Steve: Okay. So, you are an expert in a sense on natural history museums in general. You wrote a whole book about natural history museums. Tell us a little bit about that.

Asma: Yeah! I did a book that's—it's a history of western collecting practices, really from the Renaissance period up to the present; and I did a sort of comparative analysis of the way in which, you know, the United States has engaged in natural history collecting versus say Great Britain and France. So I looked at some of these major institutions like the Field Museum or the American Museum of Natural History, and sort of their correlates in England, the Kentucky Museum and the Grand Gallery of Evolution in Paris, but also some sort of [the] smaller idiosyncratic collection[s]: Cuevas Collection, John Hunter's collection, something like, you know, in Philadelphia, the Mutter Museum. And so I looked at all these different collections and tried to see what were the things that all museums were doing together over time. What were sort of their missions, as it were, and how did they differ and change. And there are some very [quirky] corky characters, you know, the curators are very interesting, the specimens, the taxidermy, and so I did sort of interdisciplinary approach and that was the study.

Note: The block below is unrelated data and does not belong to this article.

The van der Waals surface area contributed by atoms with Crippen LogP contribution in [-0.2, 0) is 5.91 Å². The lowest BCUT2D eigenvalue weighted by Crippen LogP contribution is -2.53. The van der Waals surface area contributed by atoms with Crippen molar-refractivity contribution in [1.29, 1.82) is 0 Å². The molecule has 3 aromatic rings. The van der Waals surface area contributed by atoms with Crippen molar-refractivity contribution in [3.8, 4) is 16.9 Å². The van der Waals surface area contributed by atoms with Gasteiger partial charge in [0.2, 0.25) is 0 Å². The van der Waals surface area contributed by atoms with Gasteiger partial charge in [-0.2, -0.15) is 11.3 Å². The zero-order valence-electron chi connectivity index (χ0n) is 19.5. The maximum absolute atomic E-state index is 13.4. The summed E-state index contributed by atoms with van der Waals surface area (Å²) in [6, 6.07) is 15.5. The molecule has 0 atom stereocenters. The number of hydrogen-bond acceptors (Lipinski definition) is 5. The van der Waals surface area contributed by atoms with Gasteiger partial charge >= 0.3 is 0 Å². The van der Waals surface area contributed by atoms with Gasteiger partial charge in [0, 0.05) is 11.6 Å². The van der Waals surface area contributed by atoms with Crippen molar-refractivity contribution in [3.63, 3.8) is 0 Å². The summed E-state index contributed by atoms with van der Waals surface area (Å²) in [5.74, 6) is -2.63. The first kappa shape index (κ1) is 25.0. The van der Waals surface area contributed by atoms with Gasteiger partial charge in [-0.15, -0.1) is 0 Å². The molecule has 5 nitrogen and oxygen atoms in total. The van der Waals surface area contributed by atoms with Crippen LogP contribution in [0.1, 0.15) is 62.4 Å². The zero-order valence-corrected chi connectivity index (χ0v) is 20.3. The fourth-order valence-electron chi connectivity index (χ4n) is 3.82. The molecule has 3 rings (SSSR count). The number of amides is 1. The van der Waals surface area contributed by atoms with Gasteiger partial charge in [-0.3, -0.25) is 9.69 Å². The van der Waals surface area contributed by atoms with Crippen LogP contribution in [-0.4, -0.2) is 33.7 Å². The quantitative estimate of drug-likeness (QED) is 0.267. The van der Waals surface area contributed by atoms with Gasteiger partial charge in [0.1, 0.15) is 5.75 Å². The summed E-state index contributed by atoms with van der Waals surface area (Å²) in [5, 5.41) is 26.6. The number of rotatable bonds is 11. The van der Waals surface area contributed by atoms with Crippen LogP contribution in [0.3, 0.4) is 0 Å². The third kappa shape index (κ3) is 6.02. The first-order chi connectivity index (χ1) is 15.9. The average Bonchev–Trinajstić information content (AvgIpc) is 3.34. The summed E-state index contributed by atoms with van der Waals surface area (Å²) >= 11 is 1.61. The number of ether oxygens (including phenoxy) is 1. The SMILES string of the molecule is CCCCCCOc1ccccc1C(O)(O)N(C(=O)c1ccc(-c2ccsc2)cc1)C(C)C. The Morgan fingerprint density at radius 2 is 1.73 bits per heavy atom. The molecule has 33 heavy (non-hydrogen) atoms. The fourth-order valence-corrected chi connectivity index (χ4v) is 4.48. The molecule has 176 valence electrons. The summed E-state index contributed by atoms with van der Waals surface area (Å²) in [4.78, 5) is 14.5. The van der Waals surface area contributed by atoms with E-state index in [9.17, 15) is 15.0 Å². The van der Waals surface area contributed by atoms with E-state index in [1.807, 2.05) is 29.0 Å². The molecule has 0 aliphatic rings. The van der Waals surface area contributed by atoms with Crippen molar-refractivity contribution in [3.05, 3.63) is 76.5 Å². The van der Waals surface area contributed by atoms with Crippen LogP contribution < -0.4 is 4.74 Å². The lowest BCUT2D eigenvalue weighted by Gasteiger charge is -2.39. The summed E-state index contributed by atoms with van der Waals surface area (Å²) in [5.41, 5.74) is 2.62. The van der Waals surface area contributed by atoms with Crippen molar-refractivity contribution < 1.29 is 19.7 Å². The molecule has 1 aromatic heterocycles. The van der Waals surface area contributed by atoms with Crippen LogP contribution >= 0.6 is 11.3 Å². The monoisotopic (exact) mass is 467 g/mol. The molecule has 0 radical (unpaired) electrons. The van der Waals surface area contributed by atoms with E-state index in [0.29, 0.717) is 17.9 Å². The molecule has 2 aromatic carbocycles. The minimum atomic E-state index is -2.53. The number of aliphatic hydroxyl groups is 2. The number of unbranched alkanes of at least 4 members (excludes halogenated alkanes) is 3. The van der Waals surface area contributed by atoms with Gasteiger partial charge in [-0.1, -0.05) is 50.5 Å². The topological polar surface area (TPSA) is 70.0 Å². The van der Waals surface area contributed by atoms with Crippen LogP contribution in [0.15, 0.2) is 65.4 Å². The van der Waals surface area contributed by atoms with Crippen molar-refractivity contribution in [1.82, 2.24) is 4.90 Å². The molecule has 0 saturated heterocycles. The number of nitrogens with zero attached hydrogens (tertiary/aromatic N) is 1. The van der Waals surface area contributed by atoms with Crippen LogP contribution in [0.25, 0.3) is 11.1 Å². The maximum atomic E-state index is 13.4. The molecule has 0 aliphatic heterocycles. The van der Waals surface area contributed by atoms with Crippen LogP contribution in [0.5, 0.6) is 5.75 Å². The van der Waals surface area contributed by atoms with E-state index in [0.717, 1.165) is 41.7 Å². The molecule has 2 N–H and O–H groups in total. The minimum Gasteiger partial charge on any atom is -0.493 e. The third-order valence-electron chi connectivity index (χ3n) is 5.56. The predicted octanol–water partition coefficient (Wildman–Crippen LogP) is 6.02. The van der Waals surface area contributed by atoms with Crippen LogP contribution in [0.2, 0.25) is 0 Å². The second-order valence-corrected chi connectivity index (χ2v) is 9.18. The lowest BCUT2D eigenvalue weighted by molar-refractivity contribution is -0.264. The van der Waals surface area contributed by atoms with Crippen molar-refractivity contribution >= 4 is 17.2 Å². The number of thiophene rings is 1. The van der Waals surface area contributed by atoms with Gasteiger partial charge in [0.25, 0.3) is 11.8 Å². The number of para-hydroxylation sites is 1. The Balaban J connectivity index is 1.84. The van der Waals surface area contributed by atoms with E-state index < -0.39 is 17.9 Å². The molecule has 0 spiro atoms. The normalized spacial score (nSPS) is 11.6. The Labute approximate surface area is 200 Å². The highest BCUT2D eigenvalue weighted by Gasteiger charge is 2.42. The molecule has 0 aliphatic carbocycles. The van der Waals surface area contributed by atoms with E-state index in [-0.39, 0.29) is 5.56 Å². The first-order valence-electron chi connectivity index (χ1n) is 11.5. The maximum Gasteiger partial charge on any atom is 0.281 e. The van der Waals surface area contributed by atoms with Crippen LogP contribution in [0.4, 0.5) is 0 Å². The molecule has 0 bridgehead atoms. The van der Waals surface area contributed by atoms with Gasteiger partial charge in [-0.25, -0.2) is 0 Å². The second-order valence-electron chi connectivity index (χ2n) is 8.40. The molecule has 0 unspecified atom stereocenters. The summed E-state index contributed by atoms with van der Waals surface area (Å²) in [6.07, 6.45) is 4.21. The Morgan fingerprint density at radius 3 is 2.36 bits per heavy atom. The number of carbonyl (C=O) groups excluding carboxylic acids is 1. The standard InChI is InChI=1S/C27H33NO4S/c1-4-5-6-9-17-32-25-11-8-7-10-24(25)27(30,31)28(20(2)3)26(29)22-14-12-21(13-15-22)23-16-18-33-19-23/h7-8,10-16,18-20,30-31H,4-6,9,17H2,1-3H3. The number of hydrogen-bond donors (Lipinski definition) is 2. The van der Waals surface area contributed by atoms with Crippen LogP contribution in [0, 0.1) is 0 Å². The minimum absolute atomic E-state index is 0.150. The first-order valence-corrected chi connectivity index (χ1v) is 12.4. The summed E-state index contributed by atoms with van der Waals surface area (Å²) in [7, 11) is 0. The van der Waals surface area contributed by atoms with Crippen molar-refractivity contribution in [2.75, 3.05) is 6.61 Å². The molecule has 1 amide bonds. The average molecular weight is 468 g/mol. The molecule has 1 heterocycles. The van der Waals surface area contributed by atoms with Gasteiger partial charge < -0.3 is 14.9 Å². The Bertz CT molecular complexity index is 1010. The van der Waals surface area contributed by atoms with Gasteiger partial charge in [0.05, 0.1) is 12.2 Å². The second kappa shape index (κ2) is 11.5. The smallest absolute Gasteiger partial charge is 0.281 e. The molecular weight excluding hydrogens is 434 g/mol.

Steve: And you really kind of hit the jackpot by going to the Creation Museum, if you are looking for [quirky]corky curators.

Asma: Oh Yeah! (laughs)

Steve: So you go to the museum, first of all tell us what is the actual physical layout? What is a visitor confronted with when you walk in?